Adapting Buildings and Cities for Climate Change
From the author of the bestseller 'Ecohouse' this challenging and exciting text gives you an insight into the real changes that are necessary to give our modern day built environment both 'sustainability' and 'survivability'.
The book is based on the premise that climate change is going to happen and its impacts on our lives are going to be far worse than generally expected. Sue Roaf argues that many modern buildings are not only 'unsustainable' in themselves but are also having a catastrophic effect on the global climate. In a unique argument, she illustrates that the only way we can hope to survive the following century in tact is if we not only begin to radically reduce CO2 emissions from our buildings and stop building climatically disastrous building types but also build only the buildings that can survive in the changed climates of the future.
Throughout the book, traditional and modern building types are used to: explain the history and impacts of climates past, present and future on buildings; set the scene in terms of the history of building development of where we are now and where we are going in terms of sustainability and survivability of buildings; develop two main scenarios of future building development with the 'business as usual' model and the 'survival plan' model, and to make a list of recommendations based on the two scenarios of what actions should be taken by architects, planners and engineers as well as local and national governments, businesses and ordinary people in ensuring the true sustainable nature of the built environment.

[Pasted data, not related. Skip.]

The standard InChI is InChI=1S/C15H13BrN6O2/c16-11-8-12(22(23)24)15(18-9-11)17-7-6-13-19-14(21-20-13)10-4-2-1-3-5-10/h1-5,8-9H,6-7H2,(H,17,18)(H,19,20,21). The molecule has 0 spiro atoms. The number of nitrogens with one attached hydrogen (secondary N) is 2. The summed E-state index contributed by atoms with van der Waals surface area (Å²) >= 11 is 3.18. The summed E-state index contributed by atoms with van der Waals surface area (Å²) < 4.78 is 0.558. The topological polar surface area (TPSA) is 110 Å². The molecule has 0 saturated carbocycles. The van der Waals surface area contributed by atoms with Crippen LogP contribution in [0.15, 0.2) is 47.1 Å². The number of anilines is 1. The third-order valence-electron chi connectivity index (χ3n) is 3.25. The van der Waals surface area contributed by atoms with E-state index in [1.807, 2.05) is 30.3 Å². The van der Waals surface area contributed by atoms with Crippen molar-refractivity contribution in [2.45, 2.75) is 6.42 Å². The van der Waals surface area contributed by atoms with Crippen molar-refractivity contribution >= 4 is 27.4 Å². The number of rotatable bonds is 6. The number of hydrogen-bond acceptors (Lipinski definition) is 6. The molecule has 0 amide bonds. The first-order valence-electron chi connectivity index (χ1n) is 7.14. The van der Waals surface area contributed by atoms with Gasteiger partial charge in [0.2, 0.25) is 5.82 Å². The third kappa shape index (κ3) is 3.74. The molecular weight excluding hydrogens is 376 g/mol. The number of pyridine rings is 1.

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2 The evolution of buildings
3 Risk scenarios and insurance
4 How hot will it get?
5 Safe and warm effect of climate change on thermal comfort and health
6 How wet will it get?
8 Sea level rises
9 Vulnerability exposure and migration
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adaptive air conditioning architects architecture areas August blackouts Britain British Building Design Building Research Establishment carbon dioxide caused century changing climate climate change Climate Change Scenarios cold comfort temperature cooling costs countries damage dams effect electricity energy engineers environment environmental Europe extreme fire flood floor fossil fuel future climates global warming greenhouse gases Guardian Hadley Centre heat loss heat wave higher homes impacts increase increasingly indoor temperatures insurance industry International issues Kyoto Protocol live London major million mortality National Nicol offices planning plants pollution population predicted problem reduce region Report risk Roaf rooms sea level sea level rise skin solar Source storm summer supply survive tall buildings target Thames Thames Gateway thermal comfort tion tower blocks UKCIP UKCIP02 United urban ventilation vulnerable warmer weather wind windcatcher winter